This article was published in Australian Dictionary of Biography, Volume 4, (MUP), 1972
John Hart (1809-1873), mariner, merchant and parliamentarian, was born on 25 February 1809 in England. He went to sea at 12 and visited Hobart Town in September 1828 as a seaman in the Magnet. In November 1829 as second mate in the Britannia he went to Western Australia and then became well acquainted with the southern coast from Perth to Sydney. In 1832 he was master of the Elizabeth, owned and built by John Griffiths at Launceston, and often visited Kangaroo Island to land and pick up sealers and collect seal and wallaby skins and salt. In 1833 he took Edward Henty from Launceston to Portland and returned with whale oil. He then went to New Zealand for pine and potatoes, visited Kangaroo Island, sailed up Gulf St Vincent and stood on the future site of Adelaide. In 1835 he went to England to buy a ship for Griffiths and supplied the South Australian Colonization Commission with information and Colonel William Light with sailing directions. Hart sailed in the Isabella with John Hack and family as passengers and arrived at Launceston on 1 January 1837. He soon left for Adelaide with livestock for Hack but on a second voyage the Isabella was wrecked off Cape Nelson. When Hack heard of the disaster he gave Hart two acres (.8 ha) in Adelaide and invested £1500 in a schooner which Hart used as a coastal trader. In 1839 he joined Hack and other partners in a whaling venture at Encounter Bay and managed it for £500 a year; Hack was bankrupted in 1841 and Hart later engaged him as an accountant. With Jacob Hagen and John Baker Hart ran the whaling station in 1842-46 and as his fortunes recovered he bought larger ships. He twice visited Britain and in 1845 married Margaret Gillmor Todd of Dublin.
Hart retired from the sea in 1846 and settled in Adelaide. He bought and leased land in various parts of the colony, ran cattle and acted as agent for absentees. He also invested in copper mines at the Burra, Paringa and Montacute in 1845, Princess Royal and Mount Remarkable in 1846 and Yorke's Peninsula in 1848. He was also a director of the Forest Iron Smelting and Steam Sawing Co. at Cox's Creek and a copper-smelting venture at Port Adelaide, but lost heavily on mineral land at North Kapunda. In 1860 he was deeply involved in the Great Northern Copper Mining scandal but was exonerated after inquiry. In 1849 he had helped to form the short-lived Adelaide Marine Association Co. and the company intending to build a railway from Adelaide to the port; later he bought shares in the National and the Union Banks. Perhaps his best-known achievement was at Port Adelaide where in 1855 he built a flourmill with twice the grinding capacity of any other in the province, believing that South Australia was to be the granary of the continent.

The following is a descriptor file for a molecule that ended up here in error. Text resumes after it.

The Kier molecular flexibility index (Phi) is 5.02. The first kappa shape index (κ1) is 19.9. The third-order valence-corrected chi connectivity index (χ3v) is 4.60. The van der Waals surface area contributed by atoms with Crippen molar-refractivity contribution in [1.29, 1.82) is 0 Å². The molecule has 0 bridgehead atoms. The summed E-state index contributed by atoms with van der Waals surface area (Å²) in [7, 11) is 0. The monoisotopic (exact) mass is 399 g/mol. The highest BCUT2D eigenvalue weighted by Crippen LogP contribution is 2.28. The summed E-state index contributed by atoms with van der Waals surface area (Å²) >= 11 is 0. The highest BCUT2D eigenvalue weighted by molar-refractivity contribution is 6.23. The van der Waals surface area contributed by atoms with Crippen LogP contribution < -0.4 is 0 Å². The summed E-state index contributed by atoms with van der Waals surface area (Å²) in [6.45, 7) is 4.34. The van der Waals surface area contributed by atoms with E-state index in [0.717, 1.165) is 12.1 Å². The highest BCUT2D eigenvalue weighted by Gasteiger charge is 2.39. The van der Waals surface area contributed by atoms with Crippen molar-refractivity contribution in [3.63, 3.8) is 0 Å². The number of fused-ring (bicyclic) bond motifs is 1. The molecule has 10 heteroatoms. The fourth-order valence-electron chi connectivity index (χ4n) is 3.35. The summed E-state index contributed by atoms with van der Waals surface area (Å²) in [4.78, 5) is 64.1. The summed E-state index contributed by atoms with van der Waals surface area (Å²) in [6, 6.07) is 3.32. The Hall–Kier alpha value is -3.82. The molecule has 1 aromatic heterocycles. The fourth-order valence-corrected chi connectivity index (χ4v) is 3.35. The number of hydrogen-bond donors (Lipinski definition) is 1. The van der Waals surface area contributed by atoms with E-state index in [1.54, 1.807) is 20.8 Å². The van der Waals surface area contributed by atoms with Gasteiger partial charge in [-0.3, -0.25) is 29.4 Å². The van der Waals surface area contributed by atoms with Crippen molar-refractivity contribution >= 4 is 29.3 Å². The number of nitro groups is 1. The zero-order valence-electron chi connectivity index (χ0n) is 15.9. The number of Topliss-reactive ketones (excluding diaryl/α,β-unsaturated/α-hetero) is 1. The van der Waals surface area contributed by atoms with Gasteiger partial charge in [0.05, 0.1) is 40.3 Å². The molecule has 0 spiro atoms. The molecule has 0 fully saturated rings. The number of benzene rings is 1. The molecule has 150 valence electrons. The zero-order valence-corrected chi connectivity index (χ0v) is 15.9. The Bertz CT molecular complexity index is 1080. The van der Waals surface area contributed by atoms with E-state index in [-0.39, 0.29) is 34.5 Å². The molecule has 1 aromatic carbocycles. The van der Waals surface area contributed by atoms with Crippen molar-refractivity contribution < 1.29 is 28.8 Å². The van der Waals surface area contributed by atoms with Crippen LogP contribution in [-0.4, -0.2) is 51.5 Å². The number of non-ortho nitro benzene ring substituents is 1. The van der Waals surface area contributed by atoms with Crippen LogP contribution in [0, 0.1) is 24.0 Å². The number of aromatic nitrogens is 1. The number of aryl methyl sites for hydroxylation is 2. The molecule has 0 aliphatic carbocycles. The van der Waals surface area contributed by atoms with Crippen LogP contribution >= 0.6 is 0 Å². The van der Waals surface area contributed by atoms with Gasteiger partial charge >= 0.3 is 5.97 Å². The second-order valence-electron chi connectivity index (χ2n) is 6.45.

Hart was elected in 1851 to the Legislative Council for the district of Victoria, resigned in 1853 to visit England and was re-elected in 1854. In the House of Assembly he represented Port Adelaide in 1857-59 and 1862-66, Light in 1868-70 and the Burra in 1870-73. He was treasurer under Baker in 1857, Hanson in 1857-58, (Sir) Henry Ayers in 1863 and in 1864, and (Sir) Arthur Blyth in 1864-65. He was chief secretary under Francis Dutton in July 1863 and led his own ministries in 1865-66, 1868 and 1870-71 when he introduced the title of premier. As a councillor he had been a moderate conservative but in the assembly he developed into a tough politician, pleasant enough but something of a schemer. His greatest interests were port and shipping charges. He violently opposed government railways and later advocated their sale, declaring that the only duties of parliament were to protect the country from foreign aggression or internal disorders and provide for the administration of justice and the protection of property. He opposed government borrowing and provision of water and drainage. By 1862 he was in favour of direct taxation of property on condition that free trade displaced customs duties. He maintained that education should not be free as knowledge was not appreciated unless paid for, and advocated a direct tax for secular education. He claimed that public service was a privilege and an honour, and that members should be paid for time lost in private pursuits rather than the value of services rendered. He had brought in a shipload of coolies in 1853 and continued to advocate migration from India and China as well as from Britain, especially after 1863 when South Australia took over the Northern Territory.
While Hart was in office he planned George Goyder's survey expedition and carried the bill for the overland telegraph to Darwin although he criticized its route through Port Augusta. He was appointed C.M.G. in 1870 and died suddenly on 28 January 1873 at his home, Glanville, near Port Adelaide. He was survived by his wife and a large family, to whom he left an estate valued at more than £50,000. A son, John, represented Port Adelaide in the House of Assembly in 1880-81.
Sally O'Neill, 'Hart, John (1809–1873)', Australian Dictionary of Biography, National Centre of Biography, Australian National University, http://adb.anu.edu.au/biography/hart-john-3729/text5861, published first in hardcopy 1972, accessed online 30 June 2015.
This article was first published in hardcopy in Australian Dictionary of Biography, Volume 4, (MUP), 1972